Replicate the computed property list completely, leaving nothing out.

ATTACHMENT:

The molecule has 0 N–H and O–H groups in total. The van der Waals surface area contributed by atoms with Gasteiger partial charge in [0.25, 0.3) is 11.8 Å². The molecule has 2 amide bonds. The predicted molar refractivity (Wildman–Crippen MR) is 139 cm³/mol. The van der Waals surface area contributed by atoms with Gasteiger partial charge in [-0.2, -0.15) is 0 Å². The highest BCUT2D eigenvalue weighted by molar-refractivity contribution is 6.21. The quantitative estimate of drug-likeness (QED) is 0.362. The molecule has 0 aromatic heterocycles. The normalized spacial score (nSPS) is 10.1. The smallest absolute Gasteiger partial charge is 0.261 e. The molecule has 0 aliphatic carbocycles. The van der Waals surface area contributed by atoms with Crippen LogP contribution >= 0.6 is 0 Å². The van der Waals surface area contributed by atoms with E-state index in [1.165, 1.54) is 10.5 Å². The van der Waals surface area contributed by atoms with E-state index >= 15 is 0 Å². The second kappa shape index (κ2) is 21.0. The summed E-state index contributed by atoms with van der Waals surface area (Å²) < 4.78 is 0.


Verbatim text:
The molecule has 0 N–H and O–H groups in total. The van der Waals surface area contributed by atoms with Gasteiger partial charge in [0.25, 0.3) is 11.8 Å². The molecule has 2 amide bonds. The predicted molar refractivity (Wildman–Crippen MR) is 139 cm³/mol. The van der Waals surface area contributed by atoms with Gasteiger partial charge in [-0.2, -0.15) is 0 Å². The highest BCUT2D eigenvalue weighted by molar-refractivity contribution is 6.21. The quantitative estimate of drug-likeness (QED) is 0.362. The molecule has 0 aromatic heterocycles. The normalized spacial score (nSPS) is 10.1. The smallest absolute Gasteiger partial charge is 0.261 e. The molecule has 0 aliphatic carbocycles. The van der Waals surface area contributed by atoms with Crippen LogP contribution >= 0.6 is 0 Å². The van der Waals surface area contributed by atoms with E-state index in [1.165, 1.54) is 10.5 Å². The van der Waals surface area contributed by atoms with E-state index >= 15 is 0 Å². The second kappa shape index (κ2) is 21.0. The summed E-state index contributed by atoms with van der Waals surface area (Å²) < 4.78 is 0.